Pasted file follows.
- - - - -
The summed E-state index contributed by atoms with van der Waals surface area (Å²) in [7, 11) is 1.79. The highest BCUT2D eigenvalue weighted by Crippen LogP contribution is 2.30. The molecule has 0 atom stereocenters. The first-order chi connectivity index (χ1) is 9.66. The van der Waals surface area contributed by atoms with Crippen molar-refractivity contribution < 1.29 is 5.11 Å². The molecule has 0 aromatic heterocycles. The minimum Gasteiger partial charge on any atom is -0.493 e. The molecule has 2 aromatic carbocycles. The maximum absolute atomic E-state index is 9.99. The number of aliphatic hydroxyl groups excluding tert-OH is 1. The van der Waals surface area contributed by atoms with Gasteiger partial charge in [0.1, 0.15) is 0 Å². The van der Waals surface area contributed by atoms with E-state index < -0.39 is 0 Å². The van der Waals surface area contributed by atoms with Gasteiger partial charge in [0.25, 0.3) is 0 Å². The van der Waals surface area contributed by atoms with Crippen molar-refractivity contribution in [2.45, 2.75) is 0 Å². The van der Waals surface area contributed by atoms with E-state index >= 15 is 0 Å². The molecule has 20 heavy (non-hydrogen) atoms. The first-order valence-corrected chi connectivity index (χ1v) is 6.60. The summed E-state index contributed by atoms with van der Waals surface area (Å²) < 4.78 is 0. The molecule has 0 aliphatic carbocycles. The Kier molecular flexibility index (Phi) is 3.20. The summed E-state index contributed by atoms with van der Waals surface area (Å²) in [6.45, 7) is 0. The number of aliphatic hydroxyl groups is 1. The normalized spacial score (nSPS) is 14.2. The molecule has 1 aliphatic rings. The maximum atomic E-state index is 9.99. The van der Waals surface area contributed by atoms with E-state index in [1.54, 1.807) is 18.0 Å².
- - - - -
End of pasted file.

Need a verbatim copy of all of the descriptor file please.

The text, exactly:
The summed E-state index contributed by atoms with van der Waals surface area (Å²) in [7, 11) is 1.79. The highest BCUT2D eigenvalue weighted by Crippen LogP contribution is 2.30. The molecule has 0 atom stereocenters. The first-order chi connectivity index (χ1) is 9.66. The van der Waals surface area contributed by atoms with Crippen molar-refractivity contribution < 1.29 is 5.11 Å². The molecule has 0 aromatic heterocycles. The minimum Gasteiger partial charge on any atom is -0.493 e. The molecule has 2 aromatic carbocycles. The maximum absolute atomic E-state index is 9.99. The number of aliphatic hydroxyl groups excluding tert-OH is 1. The van der Waals surface area contributed by atoms with Gasteiger partial charge in [0.1, 0.15) is 0 Å². The van der Waals surface area contributed by atoms with E-state index < -0.39 is 0 Å². The van der Waals surface area contributed by atoms with Gasteiger partial charge in [0.25, 0.3) is 0 Å². The van der Waals surface area contributed by atoms with Crippen molar-refractivity contribution in [2.45, 2.75) is 0 Å². The van der Waals surface area contributed by atoms with E-state index >= 15 is 0 Å². The molecule has 20 heavy (non-hydrogen) atoms. The first-order valence-corrected chi connectivity index (χ1v) is 6.60. The summed E-state index contributed by atoms with van der Waals surface area (Å²) < 4.78 is 0. The molecule has 0 aliphatic carbocycles. The Kier molecular flexibility index (Phi) is 3.20. The summed E-state index contributed by atoms with van der Waals surface area (Å²) in [6.45, 7) is 0. The number of aliphatic hydroxyl groups is 1. The normalized spacial score (nSPS) is 14.2. The molecule has 1 aliphatic rings. The maximum atomic E-state index is 9.99. The van der Waals surface area contributed by atoms with E-state index in [1.54, 1.807) is 18.0 Å².